But, if we’re not going to actively regulate, at the popular level, what forms of weaponry our military has, for the sake of some ideal of giving the would-be-oppressed population a “fighting chance,” that means we’re left with (2) — the right to legally procure whatever weaponry will give us equal or greater firepower when the militia turns on us. And, again, if we’re paying attention to our national and global context, to actually achieve some measure of “balance” between the firepower of the state and that of the population, would mean we have the right to become, as a pal of mine put it, the 21st century “Wild Wild West” — each person armed to the T, whatever they feel they need to protect themselves from Big Bad Brother. The point is, if we read this right in such a way that we think it should provide some means of proportional firepower — the right to have the amount and kind of weapons we’ll need to beat our own military force — we’re automatically forced into a world of ridiculous conclusions. Anyone who knows anything about the actual power of the Pentagon, in terms of weapons or the capital it takes to procure them, will tell you there’s no way to actually “level the playing field.” If the right to bear arms is about the need to defend ourselves against the state’s “milita,” it is not a realistic means of realizing that need. It’s a simple fact that those with the most money have the biggest weapons; and history bears out the truth that when it’s the state versus the population, the latter is always left throwing rocks at tanks.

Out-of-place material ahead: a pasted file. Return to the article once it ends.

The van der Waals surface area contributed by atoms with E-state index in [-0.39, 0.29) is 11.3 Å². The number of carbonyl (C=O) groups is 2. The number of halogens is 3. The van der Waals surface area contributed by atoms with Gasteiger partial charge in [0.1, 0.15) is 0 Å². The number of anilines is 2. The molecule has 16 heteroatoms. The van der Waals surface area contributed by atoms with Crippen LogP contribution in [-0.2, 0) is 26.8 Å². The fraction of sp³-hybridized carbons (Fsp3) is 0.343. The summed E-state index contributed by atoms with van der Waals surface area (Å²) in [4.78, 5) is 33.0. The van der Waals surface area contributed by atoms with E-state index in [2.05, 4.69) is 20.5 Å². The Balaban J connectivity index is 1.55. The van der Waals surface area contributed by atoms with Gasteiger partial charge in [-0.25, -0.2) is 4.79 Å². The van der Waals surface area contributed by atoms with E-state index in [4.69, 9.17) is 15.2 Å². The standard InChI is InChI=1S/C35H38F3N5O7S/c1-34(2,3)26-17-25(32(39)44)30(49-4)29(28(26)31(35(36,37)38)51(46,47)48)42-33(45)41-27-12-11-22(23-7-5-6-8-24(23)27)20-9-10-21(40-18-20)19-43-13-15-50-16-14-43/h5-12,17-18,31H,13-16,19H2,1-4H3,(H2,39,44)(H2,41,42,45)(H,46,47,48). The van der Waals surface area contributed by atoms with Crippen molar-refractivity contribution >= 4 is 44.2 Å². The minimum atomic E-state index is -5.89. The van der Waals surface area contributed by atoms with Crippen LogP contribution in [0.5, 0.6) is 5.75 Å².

If, then, the libertarian recourse to the Second Amendment — represented by the appeal to Ice T, at this moment of our national and cultural history– isn’t really about achieving a practical, viable means of self-defense against political tyranny, what is about? It’s about the perception of safety through increased personal firepower. It’s not about having a practical means of resisting government oppression; it’s about protecting myself and my own from the “others” I fear — the lunatic lone goneman, the robber, the drug-laden poor and other dangerous mobs. That’s why Ice T, whose actual wording should lead to a much more interesting discussion about the nature of political oppression and defense against tyranny, is appealed to now. Because not only do the new libertarians want us to have all the firepower we need to personally take out any crazed criminal who might walk into our house, or movie theater; they actually believe our government has become the lone gunman, the lawless criminal; the agent of repression and tyranny; the one breaking into our collective house, with all their liberty-denying rules and regulations, and holding us at gunpoint. How often does one hear some version of the view that, when *he* gets elected; when *they* win the culture war; when we lose “our country” to the other guys, we better be armed, because our ability to kill the madman is, to quote Ice T, the “last defense against tyranny”?